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The British shorthair is the most popular pedigree cat breed in the UK, with more cats of this breed being registered annually with the GCCF or Governing Council of the Cat Fancy than any other.
The fact that the breed originates within the UK certainly helps to contribute to their popularity – but there are a whole host of other reasons that help to ensure that the British shorthair is the nation’s favourite, and has been for many years.
If you own a British shorthair cat or are browsing adverts for British shorthair kittens for sale, the chances are that you’ve already fallen for their charms. However, if you are wondering what makes the breed so enduringly popular and if they might be the right choice of cat for you, we’ll look at the breed in more detail within this article to help you to find out more.
The British shorthair is a pedigree cat breed that first gained formal recognition as a breed in its own right back in the 1870’s, and which has never really fallen out of popularity since. However, as was the case with many other cat breeds (and dog breeds too) the devastating effect that World War II and its aftermath had on the UK placed the breed at risk of dying out entirely in the years following the war.
The breed was saved and its numbers replenished over time thanks to the efforts of individuals breeders in the post-war years, which also saw a degree of outcrossing with other breeds including the Persian, Burmese and Russian blue to ensure the breed’s survival in perpetuity.
The British shorthair cat breed is distinctive due to its cobby or stocky appearance, which results in a cat with soft, rounded curves and a relatively square face, giving them a look that people often liken to that of a teddy bear!
They have short fur as the name implies, which is very thick and plush and almost crisp to the touch, making them very stroke-able! They can also be found in a huge range of different coat colours, which may be all one shade (known as self-coloured) or involving tabby, colourpoint, tipped or tortie coats too.
This means that there is a lot of variation in breeds and patterns across the British shorthair as a whole, and cats of the breed have either blue or orange eyes – or in the case of some white-coated variants, one of each!
Because the British shorthair cat breed is very long established and also benefits from the genetic diversity achieved by outcrossing in breeding programs after the war, as well as a large number of unique, unrelated cats within the gene pool, they tend to be healthy and long-lived.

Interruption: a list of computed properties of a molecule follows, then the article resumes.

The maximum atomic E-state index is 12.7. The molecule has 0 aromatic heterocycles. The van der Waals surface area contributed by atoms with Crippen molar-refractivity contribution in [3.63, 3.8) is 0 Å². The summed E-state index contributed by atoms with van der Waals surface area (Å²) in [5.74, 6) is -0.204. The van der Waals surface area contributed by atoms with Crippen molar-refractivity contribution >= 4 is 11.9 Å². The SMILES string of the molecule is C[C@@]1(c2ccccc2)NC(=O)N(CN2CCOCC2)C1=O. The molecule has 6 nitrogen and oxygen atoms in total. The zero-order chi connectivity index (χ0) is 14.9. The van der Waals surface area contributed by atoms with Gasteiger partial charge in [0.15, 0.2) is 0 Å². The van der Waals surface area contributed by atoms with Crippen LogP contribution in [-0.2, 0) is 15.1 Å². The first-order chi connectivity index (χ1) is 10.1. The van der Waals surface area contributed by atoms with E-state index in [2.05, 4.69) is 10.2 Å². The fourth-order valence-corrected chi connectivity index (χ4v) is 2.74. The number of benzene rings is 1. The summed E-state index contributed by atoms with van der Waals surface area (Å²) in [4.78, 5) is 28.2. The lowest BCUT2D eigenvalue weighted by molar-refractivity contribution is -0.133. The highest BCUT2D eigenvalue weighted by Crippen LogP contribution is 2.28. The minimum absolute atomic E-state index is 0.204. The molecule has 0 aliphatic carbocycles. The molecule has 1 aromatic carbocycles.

The average life expectancy of the British shorthair cat is 14-20 years, which makes them very long lived, and they tend to be healthy and stay active and fit well into old age too.
However, like many pedigree cat breeds, there are a couple of hereditary health problems found within the breed as a whole, which are polycystic kidney disease and hypertrophic cardiomyopathy. Anyone considering buying a British shorthair kitten is advised to talk to its breeder about the health of the cat’s parents and ancestors, and find out if the parent cats were DNA screened for the markers of these conditions prior to breeding.
The breed’s long-established history, good looks and tendency to robust health aren’t the only factors that contribute to their popularity – they are also in great demand due to their excellent personalities too! They are placid, laid back cats that don’t tend to be highly strung or suffering unduly from stress, and they are both personable and affectionate as well as tending to be quite independent and moderately active.
Cats of the breed that are allowed free access to outside will tend to spend several hours a day exploring and potentially, hunting, but they tend to come back in regularly too and very much enjoy cuddling up on the sofa for some attention. They are not among the most active of cat breeds but do enjoy variety and the ability to play outside and join in with a game of chasing a ribbon or ball at home too!
It is also worth mentioning a close relative of the British shorthair that possesses many of the same traits – the British longhair. This breed is actually semi-longhaired and so their coats won’t reach the same impressive lengths as, say, a Persian, but it still produces a distinctive, soft fur coat that is very appealing!
This breed was developed as a variant of the British shorthair – although it has not yet received recognition in its own right by the Governing Council of the at Fancy.
Aside from their longer coats, they have a lot in common with their shorthaired cousins, so this is another breed to bear in mind if you are still trying to narrow down your options!
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